Integrating generative AI to the front office

Simon Axon, EMEA Industry Consulting Director, Teradata

There will undoubtedly be more uncertainty and persistent economic challenges over the coming year. High interest rates and poor economic growth will continue to put pressure on consumers and companies alike. As a result, generative artificial intelligence (GenAI) applications are becoming increasingly popular amongst insurers. A recent survey from EY revealed that 75 percent of companies globally have established GenAI teams. Client experience enhancement was the main factor (69 percent) driving the implementation of these teams in the firms.

Hundreds of tech start-ups are competing for insurance companies’ clients and insurers must consider moving GenAI from the back office to the front lines to use its full potential. Rather than automating current processes, insurers should use it to rethink their client relationships, and how they can provide personalised services to their customers.

Transforming customer service

GenAI has the potential to learn natural language interactions to provide tailored proactive services to customers and therefore, strengthening these relationships. High quality, trusted data from various sources is key for GenAI to offer such services.

Simon Axon

For instance, imagine someone, or a group of people, travelling to another country and on arrival find themselves stuck in the city as the departure airport had to be closed for several weeks due to a fire, for example. This will result in them having to rebook all their flights and hotels and changing their entire schedule to accommodate this unexpected situation. But, since they had travel insurance, they would be able to make a claim with all their receipts once they returned home.

However, the situation would be different with an AI-powered travel insurance app available. By having access to a multitube of external resources, they would have been informed about the fire at their departure airport well in advance notifying them of their cancelled flight. The app would then go on to offer recommendations of alternate hotels, and list out additional departure options for the cancelled flight. Once a new schedule has been decided, the app would automatically contact the respective vendors for the new bookings, calculate the costs and put in the claim. AI would do all the admin work which is ready to go once they have returned from their travels. This also benefits the insurance company as they will be able to eliminate any fraud and only pay out what is necessary.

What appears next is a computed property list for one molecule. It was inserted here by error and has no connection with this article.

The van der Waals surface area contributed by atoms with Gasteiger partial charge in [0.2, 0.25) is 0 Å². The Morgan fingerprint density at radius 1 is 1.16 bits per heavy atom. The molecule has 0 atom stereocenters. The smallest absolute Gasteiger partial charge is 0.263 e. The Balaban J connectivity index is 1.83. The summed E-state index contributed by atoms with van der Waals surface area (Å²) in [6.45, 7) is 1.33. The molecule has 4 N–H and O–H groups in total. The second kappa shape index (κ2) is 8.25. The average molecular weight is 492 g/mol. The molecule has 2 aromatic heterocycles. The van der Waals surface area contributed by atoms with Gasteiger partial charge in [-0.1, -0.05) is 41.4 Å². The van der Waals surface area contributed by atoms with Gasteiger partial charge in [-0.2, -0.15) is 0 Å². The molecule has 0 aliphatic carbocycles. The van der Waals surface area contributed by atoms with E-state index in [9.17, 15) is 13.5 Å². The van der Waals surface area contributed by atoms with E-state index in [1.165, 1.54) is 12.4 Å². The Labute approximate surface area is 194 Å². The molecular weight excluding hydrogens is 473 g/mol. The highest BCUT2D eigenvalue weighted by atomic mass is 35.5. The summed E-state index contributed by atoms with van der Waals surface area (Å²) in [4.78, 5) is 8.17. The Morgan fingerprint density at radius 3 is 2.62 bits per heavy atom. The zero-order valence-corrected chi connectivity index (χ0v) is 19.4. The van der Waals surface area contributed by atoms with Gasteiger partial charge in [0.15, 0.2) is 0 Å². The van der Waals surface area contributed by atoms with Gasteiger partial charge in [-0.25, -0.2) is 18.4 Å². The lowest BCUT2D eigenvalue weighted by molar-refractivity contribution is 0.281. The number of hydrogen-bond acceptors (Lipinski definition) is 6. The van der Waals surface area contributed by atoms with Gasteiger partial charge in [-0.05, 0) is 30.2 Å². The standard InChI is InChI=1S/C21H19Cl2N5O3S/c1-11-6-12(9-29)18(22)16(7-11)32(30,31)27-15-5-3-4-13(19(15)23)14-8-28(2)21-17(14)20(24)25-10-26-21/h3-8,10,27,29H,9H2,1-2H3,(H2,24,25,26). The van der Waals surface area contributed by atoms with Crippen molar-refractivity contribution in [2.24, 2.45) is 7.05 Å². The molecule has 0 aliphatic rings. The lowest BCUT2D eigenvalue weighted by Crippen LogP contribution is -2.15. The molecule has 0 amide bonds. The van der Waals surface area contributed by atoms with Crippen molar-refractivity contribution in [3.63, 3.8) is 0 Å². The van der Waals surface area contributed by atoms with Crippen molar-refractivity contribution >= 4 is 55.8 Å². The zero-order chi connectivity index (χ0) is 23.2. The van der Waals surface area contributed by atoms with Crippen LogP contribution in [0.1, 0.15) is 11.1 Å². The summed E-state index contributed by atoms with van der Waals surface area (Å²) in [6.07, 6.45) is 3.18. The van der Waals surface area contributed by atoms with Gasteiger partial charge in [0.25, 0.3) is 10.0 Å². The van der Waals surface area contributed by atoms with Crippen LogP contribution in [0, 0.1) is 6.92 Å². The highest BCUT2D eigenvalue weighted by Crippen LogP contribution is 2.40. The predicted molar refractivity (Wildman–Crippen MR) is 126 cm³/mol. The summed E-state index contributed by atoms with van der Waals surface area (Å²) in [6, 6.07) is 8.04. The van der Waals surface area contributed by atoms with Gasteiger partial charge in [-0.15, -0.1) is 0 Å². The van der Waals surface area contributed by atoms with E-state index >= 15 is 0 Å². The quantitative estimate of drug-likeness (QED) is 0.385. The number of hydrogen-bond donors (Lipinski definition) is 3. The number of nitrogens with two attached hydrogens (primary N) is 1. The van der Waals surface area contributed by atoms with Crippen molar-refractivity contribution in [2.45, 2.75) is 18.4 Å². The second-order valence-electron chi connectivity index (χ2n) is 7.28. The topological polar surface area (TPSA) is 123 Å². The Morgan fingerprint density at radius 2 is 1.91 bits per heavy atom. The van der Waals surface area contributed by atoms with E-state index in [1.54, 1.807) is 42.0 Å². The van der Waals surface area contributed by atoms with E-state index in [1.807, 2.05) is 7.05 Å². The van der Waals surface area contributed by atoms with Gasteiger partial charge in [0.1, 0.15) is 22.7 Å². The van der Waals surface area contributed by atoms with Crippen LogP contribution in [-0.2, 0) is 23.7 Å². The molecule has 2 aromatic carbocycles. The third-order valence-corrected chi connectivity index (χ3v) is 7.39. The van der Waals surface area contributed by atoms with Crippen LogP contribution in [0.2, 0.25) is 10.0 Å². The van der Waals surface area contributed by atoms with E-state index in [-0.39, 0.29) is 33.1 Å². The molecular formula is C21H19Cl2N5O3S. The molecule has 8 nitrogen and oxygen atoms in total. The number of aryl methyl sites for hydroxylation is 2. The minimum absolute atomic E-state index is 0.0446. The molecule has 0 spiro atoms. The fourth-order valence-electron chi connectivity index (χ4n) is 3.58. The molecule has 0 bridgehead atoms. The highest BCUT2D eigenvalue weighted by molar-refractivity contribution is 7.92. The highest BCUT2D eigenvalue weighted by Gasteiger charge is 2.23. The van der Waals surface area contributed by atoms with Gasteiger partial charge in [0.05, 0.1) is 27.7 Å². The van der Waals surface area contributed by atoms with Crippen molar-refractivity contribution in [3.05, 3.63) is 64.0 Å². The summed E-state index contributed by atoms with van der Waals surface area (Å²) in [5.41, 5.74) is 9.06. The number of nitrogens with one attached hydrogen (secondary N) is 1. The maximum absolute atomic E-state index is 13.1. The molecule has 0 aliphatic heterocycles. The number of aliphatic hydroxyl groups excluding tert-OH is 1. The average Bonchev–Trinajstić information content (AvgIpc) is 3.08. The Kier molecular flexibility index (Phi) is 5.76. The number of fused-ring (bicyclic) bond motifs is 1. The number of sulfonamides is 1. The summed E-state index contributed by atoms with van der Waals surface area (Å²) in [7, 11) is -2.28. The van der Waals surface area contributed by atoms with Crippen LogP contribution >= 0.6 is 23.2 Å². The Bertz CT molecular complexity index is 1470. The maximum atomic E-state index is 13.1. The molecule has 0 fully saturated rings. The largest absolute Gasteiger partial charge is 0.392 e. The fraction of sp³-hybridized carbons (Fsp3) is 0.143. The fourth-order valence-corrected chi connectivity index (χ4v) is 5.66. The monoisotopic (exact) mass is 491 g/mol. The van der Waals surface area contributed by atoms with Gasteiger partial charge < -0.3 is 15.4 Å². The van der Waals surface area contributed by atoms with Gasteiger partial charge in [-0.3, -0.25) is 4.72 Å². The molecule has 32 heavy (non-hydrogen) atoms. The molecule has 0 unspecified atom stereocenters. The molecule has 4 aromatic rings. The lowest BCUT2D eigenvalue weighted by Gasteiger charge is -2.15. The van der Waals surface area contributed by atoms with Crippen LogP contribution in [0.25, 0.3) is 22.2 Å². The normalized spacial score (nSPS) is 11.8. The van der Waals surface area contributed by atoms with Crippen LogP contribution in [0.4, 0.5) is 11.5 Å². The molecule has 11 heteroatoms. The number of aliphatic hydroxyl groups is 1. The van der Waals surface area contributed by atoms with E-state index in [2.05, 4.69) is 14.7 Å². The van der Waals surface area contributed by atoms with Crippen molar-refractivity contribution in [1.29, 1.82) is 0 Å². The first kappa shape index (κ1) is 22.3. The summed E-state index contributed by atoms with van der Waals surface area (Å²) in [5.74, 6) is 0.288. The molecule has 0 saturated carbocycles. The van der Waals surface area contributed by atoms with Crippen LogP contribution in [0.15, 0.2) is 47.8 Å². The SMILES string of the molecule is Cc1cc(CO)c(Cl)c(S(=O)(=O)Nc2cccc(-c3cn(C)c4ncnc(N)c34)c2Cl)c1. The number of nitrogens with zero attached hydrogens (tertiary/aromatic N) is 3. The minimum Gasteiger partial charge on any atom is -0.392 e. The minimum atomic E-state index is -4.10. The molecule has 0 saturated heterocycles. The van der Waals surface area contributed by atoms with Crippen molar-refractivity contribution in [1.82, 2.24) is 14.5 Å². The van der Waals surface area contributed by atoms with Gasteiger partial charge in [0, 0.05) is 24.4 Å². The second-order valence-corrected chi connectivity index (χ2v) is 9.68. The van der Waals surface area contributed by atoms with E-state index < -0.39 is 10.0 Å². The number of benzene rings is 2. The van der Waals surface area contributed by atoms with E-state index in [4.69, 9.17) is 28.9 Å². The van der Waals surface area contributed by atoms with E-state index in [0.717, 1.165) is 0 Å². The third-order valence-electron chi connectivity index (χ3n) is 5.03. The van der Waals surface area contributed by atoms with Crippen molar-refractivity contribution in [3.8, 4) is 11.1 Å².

Building trusted data foundations

Even though implementing this level of proactive service may seem unimaginable, but the foundations are already in place. GenAI will have the capability to learn natural interactions and can facilitate this type of service in the future.

However, the main challenge for insurers is data. As GenAI models need to be trained on and use high-quality, unbiased and trusted data from a wide range of sources, insurers getting data right is crucial. Although insurers deal with large amounts of granular data data-to-day for their risk pricing and marketing efforts, this data usually comes from internal sources.

Yet, for GenAI to be successfully moved to the front office, the tool must be able to access external sources. For the aforementioned example, the GenAI tool will need access to hotel listings, flight booking system and global positioning system (GPS) data. This is in addition to accessing internal customer and policy data.

To ensure that the data is trusted, insurers must have connected data platforms. These systems should be able to also read and manage external and internal data sources, whilst also applying the right amount of government and data quality rules across them all. However, it is important to note that the level of trusted AI depends upon the extent to which a business understands and controls the data it uses. Nevertheless, with the implementation of the EU Artificial Intelligence Act (EU AI Act) into law enables trusted, ethical and transparent uses of this technology as it is being brought into the front office.

For insurance companies to bring trusted AI and GenAI to the front office, they require an interconnected data platform that has the ability to apply governance and data quality guidelines across all internal and external sources. This is the backbone for insurers creating personalised customer service, driven by trusted AI.

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